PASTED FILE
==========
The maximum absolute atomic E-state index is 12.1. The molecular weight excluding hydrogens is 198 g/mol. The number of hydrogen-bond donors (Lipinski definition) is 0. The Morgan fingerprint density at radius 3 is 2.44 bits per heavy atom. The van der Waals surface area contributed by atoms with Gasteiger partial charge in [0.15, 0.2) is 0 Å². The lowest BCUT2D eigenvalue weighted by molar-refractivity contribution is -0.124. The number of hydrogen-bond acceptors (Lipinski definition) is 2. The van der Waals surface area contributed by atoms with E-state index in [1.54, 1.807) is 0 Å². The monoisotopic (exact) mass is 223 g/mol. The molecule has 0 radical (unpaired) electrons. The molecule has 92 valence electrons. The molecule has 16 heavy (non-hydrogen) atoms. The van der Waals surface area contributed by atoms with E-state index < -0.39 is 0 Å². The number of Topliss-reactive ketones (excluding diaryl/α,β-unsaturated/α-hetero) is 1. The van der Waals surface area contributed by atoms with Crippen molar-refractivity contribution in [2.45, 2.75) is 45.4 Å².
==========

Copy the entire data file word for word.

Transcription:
The maximum absolute atomic E-state index is 12.1. The molecular weight excluding hydrogens is 198 g/mol. The number of hydrogen-bond donors (Lipinski definition) is 0. The Morgan fingerprint density at radius 3 is 2.44 bits per heavy atom. The van der Waals surface area contributed by atoms with Gasteiger partial charge in [0.15, 0.2) is 0 Å². The lowest BCUT2D eigenvalue weighted by molar-refractivity contribution is -0.124. The number of hydrogen-bond acceptors (Lipinski definition) is 2. The van der Waals surface area contributed by atoms with E-state index in [1.54, 1.807) is 0 Å². The monoisotopic (exact) mass is 223 g/mol. The molecule has 0 radical (unpaired) electrons. The molecule has 92 valence electrons. The molecule has 16 heavy (non-hydrogen) atoms. The van der Waals surface area contributed by atoms with E-state index < -0.39 is 0 Å². The number of Topliss-reactive ketones (excluding diaryl/α,β-unsaturated/α-hetero) is 1. The van der Waals surface area contributed by atoms with Crippen molar-refractivity contribution in [2.45, 2.75) is 45.4 Å².